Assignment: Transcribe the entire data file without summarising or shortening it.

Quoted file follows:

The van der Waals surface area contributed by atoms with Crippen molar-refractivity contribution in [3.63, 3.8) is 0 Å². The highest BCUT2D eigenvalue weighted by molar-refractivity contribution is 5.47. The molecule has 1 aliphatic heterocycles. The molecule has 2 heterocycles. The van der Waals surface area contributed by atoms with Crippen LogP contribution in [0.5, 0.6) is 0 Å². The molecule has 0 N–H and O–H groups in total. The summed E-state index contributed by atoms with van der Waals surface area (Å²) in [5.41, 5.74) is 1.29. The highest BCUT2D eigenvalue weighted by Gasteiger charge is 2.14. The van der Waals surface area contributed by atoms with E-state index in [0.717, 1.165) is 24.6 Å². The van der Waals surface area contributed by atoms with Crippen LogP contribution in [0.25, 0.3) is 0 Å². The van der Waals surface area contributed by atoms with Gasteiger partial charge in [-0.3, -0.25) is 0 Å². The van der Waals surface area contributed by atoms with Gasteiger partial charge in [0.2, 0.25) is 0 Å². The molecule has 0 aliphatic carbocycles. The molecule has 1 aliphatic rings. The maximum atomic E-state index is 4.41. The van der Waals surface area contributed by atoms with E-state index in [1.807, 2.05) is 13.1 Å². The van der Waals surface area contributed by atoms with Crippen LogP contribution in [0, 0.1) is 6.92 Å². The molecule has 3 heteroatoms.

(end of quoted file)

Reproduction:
The van der Waals surface area contributed by atoms with Crippen molar-refractivity contribution in [3.63, 3.8) is 0 Å². The highest BCUT2D eigenvalue weighted by molar-refractivity contribution is 5.47. The molecule has 1 aliphatic heterocycles. The molecule has 2 heterocycles. The van der Waals surface area contributed by atoms with Crippen LogP contribution in [0.5, 0.6) is 0 Å². The molecule has 0 N–H and O–H groups in total. The summed E-state index contributed by atoms with van der Waals surface area (Å²) in [5.41, 5.74) is 1.29. The highest BCUT2D eigenvalue weighted by Gasteiger charge is 2.14. The van der Waals surface area contributed by atoms with E-state index in [0.717, 1.165) is 24.6 Å². The van der Waals surface area contributed by atoms with Crippen LogP contribution in [0.25, 0.3) is 0 Å². The van der Waals surface area contributed by atoms with Gasteiger partial charge in [-0.3, -0.25) is 0 Å². The van der Waals surface area contributed by atoms with Gasteiger partial charge in [0.2, 0.25) is 0 Å². The molecule has 0 aliphatic carbocycles. The molecule has 1 aliphatic rings. The maximum atomic E-state index is 4.41. The van der Waals surface area contributed by atoms with E-state index in [1.807, 2.05) is 13.1 Å². The van der Waals surface area contributed by atoms with Crippen LogP contribution in [0, 0.1) is 6.92 Å². The molecule has 3 heteroatoms.